Q. We plan to sell our home and just discovered it was misrepresented when we bought it three years ago. The listing on the Realtor’s website stated the home was in an elementary school district with a very high scholastic rating. It now turns out that it is in the district of one of the worst schools in the area. We didn’t discover this until recently because we are no longer raising children. The listing also inflated the lot size by more than 10 percent. The actual lot size is a matter of public record, available online. We contacted the listing agent to ask about these issues. She said the listing clearly states at the bottom that the Realtor is not responsible for the accuracy of the information on the listing. Do we have any recourse?
A. Misrepresentation cannot be whitewashed by simply placing a disclaimer at the bottom of a webpage. If that were a valid excuse, Realtors could freely misrepresent property any way that would make it sell. Mistakes can happen, which is why disclaimers are necessary. But Realtors are professionals and should conduct themselves accordingly when compiling property information for a listing. A disclaimer is not a license for carelessness.
Lot size and quality of schools can directly affect the value of a property. The fact that the home is near a poor quality school will have to be disclosed to future buyers, and this could deter homebuyers who have children. A difference in lot size, however, may or may not affect the market value. That would be a questions for a local real estate appraiser.
As for recourse, that is a legal question that cannot be answered in this column. It is something to be discussed with a real estate attorney.
Q. I sold a house two months after inheriting it from my father. I hadn’t lived in it since I was a kid, about 30 years ago, so I had no knowledge of defects to disclose to buyers. Now the buyers are claiming damages from roof leaks that caused mold. They say there are roof patches in several places and are demanding that I pay $17,000 for repairs. My father never told me about any roof problems, and the buyers’ home inspector said nothing about it in his report. How can I be responsible for problems I knew nothing about?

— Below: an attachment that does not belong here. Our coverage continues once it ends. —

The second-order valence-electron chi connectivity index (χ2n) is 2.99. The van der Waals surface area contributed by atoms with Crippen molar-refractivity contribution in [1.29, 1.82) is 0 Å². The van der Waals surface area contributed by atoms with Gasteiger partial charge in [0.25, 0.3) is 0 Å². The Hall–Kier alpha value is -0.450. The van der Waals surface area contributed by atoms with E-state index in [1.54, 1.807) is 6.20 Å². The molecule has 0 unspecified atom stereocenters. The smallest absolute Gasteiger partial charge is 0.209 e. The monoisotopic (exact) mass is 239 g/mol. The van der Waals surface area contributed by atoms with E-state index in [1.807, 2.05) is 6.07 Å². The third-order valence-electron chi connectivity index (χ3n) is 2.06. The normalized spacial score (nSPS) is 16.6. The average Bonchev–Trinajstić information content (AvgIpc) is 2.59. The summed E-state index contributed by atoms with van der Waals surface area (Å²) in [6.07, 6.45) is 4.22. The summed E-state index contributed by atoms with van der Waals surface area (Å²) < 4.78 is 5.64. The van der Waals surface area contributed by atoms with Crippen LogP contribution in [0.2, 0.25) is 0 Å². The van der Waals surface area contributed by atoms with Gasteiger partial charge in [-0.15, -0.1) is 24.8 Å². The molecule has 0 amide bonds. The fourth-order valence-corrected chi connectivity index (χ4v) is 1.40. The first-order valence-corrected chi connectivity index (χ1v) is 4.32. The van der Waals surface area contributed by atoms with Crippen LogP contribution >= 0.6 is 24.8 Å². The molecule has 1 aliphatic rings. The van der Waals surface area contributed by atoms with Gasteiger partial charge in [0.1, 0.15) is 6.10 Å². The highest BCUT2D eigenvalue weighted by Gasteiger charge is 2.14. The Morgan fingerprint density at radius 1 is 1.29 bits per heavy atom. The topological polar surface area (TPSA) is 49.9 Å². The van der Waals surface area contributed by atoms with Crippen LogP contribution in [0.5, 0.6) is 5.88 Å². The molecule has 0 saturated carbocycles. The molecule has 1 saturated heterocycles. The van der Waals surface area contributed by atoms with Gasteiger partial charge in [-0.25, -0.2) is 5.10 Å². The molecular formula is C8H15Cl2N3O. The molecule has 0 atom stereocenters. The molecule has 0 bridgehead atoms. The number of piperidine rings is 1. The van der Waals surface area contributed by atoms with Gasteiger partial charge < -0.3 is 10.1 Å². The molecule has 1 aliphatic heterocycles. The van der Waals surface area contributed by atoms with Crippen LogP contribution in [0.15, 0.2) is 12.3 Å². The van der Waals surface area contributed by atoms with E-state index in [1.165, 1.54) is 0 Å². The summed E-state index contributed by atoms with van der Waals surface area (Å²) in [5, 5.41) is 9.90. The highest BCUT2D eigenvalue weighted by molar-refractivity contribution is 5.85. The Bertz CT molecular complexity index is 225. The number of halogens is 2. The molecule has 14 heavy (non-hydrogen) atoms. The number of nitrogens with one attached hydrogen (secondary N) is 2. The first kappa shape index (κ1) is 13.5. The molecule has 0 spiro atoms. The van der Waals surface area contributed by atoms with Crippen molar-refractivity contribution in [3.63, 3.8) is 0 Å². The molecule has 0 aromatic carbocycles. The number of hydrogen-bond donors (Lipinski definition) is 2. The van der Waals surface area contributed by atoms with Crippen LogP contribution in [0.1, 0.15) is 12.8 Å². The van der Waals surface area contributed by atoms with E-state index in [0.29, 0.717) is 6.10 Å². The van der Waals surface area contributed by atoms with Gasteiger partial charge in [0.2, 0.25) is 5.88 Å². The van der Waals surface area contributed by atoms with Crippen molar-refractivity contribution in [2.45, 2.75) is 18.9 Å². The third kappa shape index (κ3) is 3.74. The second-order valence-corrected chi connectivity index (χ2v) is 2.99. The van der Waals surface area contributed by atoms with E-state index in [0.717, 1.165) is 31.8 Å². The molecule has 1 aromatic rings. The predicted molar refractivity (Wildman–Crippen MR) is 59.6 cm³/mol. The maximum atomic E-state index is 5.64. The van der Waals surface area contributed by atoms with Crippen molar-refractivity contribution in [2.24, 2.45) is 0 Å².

A. No one can reasonably expect you to have known about roof problems. Unfortunately, that does not stop people from suing, and the cost of proving one’s innocence can be high. In this case, the home inspector is the one who should be answering questions about nondisclosure, especially if the roof defects were observable.
You should consult an attorney to see what your position is according to law. You should also hire a home inspector of your own to look at the house and determine what conditions should have been reported by the buyers’ home inspector. Hopefully, the buyers’ inspector has insurance for errors and omissions.
Ÿ To write to Barry Stone, visit him on the web at www.housedetective.com, or write AMG, 1776 Jami Lee Court, Suite 218, San Luis Obispo, CA 94301.
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